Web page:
The Origins of the American Inns of Court

The Inns of Court began in 1292 when King Edward I directed his chief justice to implement a plan to enhance the skill of advocates before the Royal Court of Westminster. The plan created by the chief justice provided that new lawyers would be taught to become barristers by judges and master lawyers in a collegial environment. Through the conduct of "moots," the master lawyers and judges taught those aspiring to become barristers the standards of competency and the ethics required of those who were to become advocates.

Today, the English Inns are unique institutions because they function as both professional associations and collegiate educational institutions. There are four English Inns: Gray's Inn, Lincoln's Inn (the oldest, which dates back to at least 1422), Inner Temple, and Middle Temple. Each Inn campus is still utilized by students, barristers and "benchers" (masters of the bench) who dine in the halls, study in the library, and work in some of the chambers that function as offices. These Inns remain the proving ground for those who aspire to become English barristers. 

The American Inns of Court Experience

The following includes several excerpts from How to Create an American Inn of Court, which gives a basic overview of the purpose and operation of an Inn of Court. It has been modified to specify the structure of the Tampa Bay Inn of Court. The Tampa Bay Inn of Court has some latitude in its structure and will take direction from its Masters.


The mission of the American Inns of Court is to increase the excellence, professionalism, civility, and ethical awareness of judges, lawyers, law professors, and students. Beginning with one American Inn in 1980, there were over 300 chartered American Inns with over 20,000 members as of September 1997.

In 1977, U.S. Supreme Court Chief Justice Warren Burger and other leaders of the American legal profession visited the Inns in London and were impressed with the competency, civility, and professionalism fostered by them. The American Inns of Court concept originated with Chief Justice Burger's perception that many of the positive values present in the eight hundred year tradition of the famed English Inns of court could be gained from a similar system adapted to fit the legal practices and history of the United States. After the 1977 visit, Chief Justice Burger, Ninth Circuit Judge J. Clifford Wallace and the late Rex Lee, then dean of Brigham Young University's School of Law, and later Solicitor General of the United States, discussed bringing the Inn concept to America.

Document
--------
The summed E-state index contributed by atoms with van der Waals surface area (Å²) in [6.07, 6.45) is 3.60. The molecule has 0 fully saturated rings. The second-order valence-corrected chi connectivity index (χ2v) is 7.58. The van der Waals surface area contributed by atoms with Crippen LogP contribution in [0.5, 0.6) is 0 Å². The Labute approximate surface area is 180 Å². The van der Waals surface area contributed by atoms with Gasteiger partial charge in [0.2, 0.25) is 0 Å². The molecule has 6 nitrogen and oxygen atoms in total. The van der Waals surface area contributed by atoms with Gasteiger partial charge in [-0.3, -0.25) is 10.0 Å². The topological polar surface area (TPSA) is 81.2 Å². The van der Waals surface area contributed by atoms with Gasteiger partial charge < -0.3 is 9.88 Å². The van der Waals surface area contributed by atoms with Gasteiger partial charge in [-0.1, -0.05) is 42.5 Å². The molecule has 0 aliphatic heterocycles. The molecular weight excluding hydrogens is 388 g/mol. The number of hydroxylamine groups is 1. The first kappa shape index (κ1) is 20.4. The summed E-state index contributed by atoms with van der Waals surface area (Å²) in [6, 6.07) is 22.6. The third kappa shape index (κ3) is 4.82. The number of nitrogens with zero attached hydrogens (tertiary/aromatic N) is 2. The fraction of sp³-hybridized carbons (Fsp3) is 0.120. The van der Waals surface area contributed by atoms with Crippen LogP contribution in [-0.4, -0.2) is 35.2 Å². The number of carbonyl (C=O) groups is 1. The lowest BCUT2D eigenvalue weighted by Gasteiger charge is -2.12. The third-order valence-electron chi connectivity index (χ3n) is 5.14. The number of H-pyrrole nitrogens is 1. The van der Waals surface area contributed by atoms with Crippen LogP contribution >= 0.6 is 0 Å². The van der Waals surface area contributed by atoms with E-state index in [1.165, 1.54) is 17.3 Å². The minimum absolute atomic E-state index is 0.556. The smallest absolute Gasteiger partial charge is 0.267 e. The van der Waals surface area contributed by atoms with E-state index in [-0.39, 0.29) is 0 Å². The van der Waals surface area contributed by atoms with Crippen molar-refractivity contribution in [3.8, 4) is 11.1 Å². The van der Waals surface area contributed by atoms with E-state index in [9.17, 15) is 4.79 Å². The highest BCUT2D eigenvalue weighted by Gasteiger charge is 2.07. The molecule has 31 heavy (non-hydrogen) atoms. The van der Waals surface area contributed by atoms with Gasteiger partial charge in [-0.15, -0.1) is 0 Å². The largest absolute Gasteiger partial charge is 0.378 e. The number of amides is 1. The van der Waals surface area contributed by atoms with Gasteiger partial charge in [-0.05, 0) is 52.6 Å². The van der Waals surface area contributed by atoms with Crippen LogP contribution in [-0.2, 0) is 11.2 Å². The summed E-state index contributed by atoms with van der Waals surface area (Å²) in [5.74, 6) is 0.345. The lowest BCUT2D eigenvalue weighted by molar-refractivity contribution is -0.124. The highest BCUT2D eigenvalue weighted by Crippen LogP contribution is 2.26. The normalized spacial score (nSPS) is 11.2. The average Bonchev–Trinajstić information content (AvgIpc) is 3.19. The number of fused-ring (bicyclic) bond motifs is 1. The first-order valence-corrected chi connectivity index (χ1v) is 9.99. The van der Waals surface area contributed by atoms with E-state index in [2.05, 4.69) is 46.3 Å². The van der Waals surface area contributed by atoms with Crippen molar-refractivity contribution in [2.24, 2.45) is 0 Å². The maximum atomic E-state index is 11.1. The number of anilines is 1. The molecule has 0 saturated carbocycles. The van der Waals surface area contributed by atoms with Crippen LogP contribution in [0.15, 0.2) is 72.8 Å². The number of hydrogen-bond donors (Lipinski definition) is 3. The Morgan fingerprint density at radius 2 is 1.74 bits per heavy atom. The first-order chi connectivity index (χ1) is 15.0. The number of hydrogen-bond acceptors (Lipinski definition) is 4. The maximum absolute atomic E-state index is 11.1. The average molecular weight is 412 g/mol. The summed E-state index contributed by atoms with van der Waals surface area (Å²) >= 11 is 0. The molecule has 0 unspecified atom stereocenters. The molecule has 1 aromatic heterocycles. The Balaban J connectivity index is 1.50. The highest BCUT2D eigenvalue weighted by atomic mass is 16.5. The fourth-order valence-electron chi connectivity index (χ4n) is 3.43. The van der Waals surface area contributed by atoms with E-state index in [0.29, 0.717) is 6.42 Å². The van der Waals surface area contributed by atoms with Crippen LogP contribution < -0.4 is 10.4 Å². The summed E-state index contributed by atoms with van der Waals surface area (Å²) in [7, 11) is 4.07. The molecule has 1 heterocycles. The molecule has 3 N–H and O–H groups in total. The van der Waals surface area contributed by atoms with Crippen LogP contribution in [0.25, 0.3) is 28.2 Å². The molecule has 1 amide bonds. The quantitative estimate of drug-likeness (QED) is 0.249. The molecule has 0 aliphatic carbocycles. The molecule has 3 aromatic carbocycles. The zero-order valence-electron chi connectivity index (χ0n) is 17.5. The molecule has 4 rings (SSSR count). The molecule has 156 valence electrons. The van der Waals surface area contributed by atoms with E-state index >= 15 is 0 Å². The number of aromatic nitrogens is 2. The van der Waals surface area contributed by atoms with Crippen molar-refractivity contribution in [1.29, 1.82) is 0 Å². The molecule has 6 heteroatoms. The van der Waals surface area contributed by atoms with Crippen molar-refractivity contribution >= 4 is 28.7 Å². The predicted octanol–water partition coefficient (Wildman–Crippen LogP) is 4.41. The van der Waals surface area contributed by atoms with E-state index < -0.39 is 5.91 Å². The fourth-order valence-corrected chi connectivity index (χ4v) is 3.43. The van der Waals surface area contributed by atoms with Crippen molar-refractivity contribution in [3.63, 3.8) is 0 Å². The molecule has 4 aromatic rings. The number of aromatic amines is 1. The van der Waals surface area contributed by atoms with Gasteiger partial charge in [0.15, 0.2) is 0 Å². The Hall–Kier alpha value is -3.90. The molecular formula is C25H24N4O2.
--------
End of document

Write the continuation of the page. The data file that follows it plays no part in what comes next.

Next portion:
The pilot program was entrusted to the late Judge A. Sherman Christensen, then Senior United States District Judge in Utah. Judge Christensen's efforts resulted in the founding of the first Inn of Court in the Provo-Salt Lake City area in 1980. By 1985, the American Inns of Court Foundation was created and acceleration of the Inn movement in America began.

Who Joins an American Inn of Court?

An American Inn of Court member is a legal professional who is willing to make a personal commitment to excellence. Inn members strive to improve their advocacy skills, professionalism, civility, and ethics. It is a goal of the American Inns of Court to address the needs of its members in each of these areas.

The Concept of an American Inn of Court

An American Inn of Court is an intimate amalgam of judges, experienced lawyers, less experienced lawyers, law students, and law professors in an organized and continuing structure designed to directly enhance the professional and ethical quality of legal advocacy in America. While recognizing some natural differences, the American Inns of Court are patterned after, and enjoy kinship with, the English Inns of Court. The two organizations share professional ideals, standards, and a pride in advocacy they engender as a part of our common legal heritage.

The essence of an American Inn of court is its relatively small size and the personal contact among its members. At an American Inn of court meeting, members engage in mock trials, demonstrate appellate arguments, receive critical evaluation, share insights into the judicial process, and discuss ideas and experiences. Between meetings, smaller groups (Pupilage Teams) of members meet in law offices, courtrooms, and judges' chambers.

Objectives of the American Inns of Court

The Charter granted to our Inn sets forth the objectives of the American Inns of Court as follows:

1. To be a membership of judges, lawyers, legal educators, and others as may be consistent with this Charter, to promote excellence in legal advocacy at the trial and appellate court levels.

2. To foster greater understanding of, and appreciation for, the adversary system of dispute resolution in American law, with particular emphasis on ethics and professional standards of excellence.

3. To provide significant educational experiences that will improve and enhance the skills of lawyers as counselors and advocates and of judges as adjudicators and judicial administrators.

4. To promote interaction among members of all categories in order to minimize misapprehensions, misconceptions, and failures of communication that obstruct the effective practice of law.

5. To faciliate the development of law students, recent law school graduates, and less experienced lawyers as skilled participants in the American court system.

6. To build upon the genius and strengths of the common law and the English Inns of court and to renew and inspire joy and zest in legal advocacy as a service worthy of constant effort and learning.

7. To promote collegiality among professionals and to transmit ethical values from one professional generation to another.